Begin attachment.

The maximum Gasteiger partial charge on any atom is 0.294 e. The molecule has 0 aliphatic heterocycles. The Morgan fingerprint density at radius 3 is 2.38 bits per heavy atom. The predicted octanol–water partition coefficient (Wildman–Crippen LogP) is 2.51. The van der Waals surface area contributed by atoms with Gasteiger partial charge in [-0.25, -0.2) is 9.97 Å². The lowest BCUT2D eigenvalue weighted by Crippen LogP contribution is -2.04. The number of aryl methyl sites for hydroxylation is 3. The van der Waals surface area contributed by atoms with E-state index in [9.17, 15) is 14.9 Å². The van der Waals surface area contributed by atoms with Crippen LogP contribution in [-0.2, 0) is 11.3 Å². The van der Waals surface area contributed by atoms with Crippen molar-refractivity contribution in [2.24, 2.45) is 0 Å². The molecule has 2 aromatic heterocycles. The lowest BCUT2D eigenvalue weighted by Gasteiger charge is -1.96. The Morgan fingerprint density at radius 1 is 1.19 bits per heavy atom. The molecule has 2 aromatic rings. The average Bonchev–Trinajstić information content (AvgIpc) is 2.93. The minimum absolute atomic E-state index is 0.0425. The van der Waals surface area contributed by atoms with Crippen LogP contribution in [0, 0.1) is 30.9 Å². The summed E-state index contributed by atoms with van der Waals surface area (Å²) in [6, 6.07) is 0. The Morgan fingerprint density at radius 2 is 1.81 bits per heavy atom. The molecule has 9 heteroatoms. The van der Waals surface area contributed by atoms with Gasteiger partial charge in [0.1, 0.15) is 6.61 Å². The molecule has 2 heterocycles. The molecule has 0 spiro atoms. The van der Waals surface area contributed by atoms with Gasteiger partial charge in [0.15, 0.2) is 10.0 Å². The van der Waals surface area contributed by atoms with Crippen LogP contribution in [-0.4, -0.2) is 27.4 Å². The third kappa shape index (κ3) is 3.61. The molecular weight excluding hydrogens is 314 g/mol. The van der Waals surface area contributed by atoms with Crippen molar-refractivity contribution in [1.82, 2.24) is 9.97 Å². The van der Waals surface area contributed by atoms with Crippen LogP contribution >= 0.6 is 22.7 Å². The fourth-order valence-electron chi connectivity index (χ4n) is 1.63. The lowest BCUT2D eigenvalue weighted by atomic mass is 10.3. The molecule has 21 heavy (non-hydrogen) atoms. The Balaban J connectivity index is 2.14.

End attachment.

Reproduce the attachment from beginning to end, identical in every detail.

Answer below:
The maximum Gasteiger partial charge on any atom is 0.294 e. The molecule has 0 aliphatic heterocycles. The Morgan fingerprint density at radius 3 is 2.38 bits per heavy atom. The predicted octanol–water partition coefficient (Wildman–Crippen LogP) is 2.51. The van der Waals surface area contributed by atoms with Gasteiger partial charge in [-0.25, -0.2) is 9.97 Å². The lowest BCUT2D eigenvalue weighted by Crippen LogP contribution is -2.04. The number of aryl methyl sites for hydroxylation is 3. The van der Waals surface area contributed by atoms with E-state index in [9.17, 15) is 14.9 Å². The van der Waals surface area contributed by atoms with Crippen LogP contribution in [-0.2, 0) is 11.3 Å². The van der Waals surface area contributed by atoms with Crippen molar-refractivity contribution in [2.24, 2.45) is 0 Å². The molecule has 2 aromatic heterocycles. The lowest BCUT2D eigenvalue weighted by Gasteiger charge is -1.96. The Morgan fingerprint density at radius 1 is 1.19 bits per heavy atom. The molecule has 2 aromatic rings. The average Bonchev–Trinajstić information content (AvgIpc) is 2.93. The minimum absolute atomic E-state index is 0.0425. The van der Waals surface area contributed by atoms with Crippen LogP contribution in [0, 0.1) is 30.9 Å². The summed E-state index contributed by atoms with van der Waals surface area (Å²) in [6, 6.07) is 0. The Morgan fingerprint density at radius 2 is 1.81 bits per heavy atom. The molecule has 9 heteroatoms. The van der Waals surface area contributed by atoms with Gasteiger partial charge in [0.1, 0.15) is 6.61 Å². The molecule has 2 heterocycles. The molecule has 0 spiro atoms. The van der Waals surface area contributed by atoms with Gasteiger partial charge in [0.15, 0.2) is 10.0 Å². The van der Waals surface area contributed by atoms with Crippen LogP contribution in [-0.4, -0.2) is 27.4 Å². The third kappa shape index (κ3) is 3.61. The molecular weight excluding hydrogens is 314 g/mol. The van der Waals surface area contributed by atoms with Crippen molar-refractivity contribution in [1.82, 2.24) is 9.97 Å². The van der Waals surface area contributed by atoms with Crippen LogP contribution >= 0.6 is 22.7 Å². The fourth-order valence-electron chi connectivity index (χ4n) is 1.63. The lowest BCUT2D eigenvalue weighted by atomic mass is 10.3. The molecule has 21 heavy (non-hydrogen) atoms. The Balaban J connectivity index is 2.14.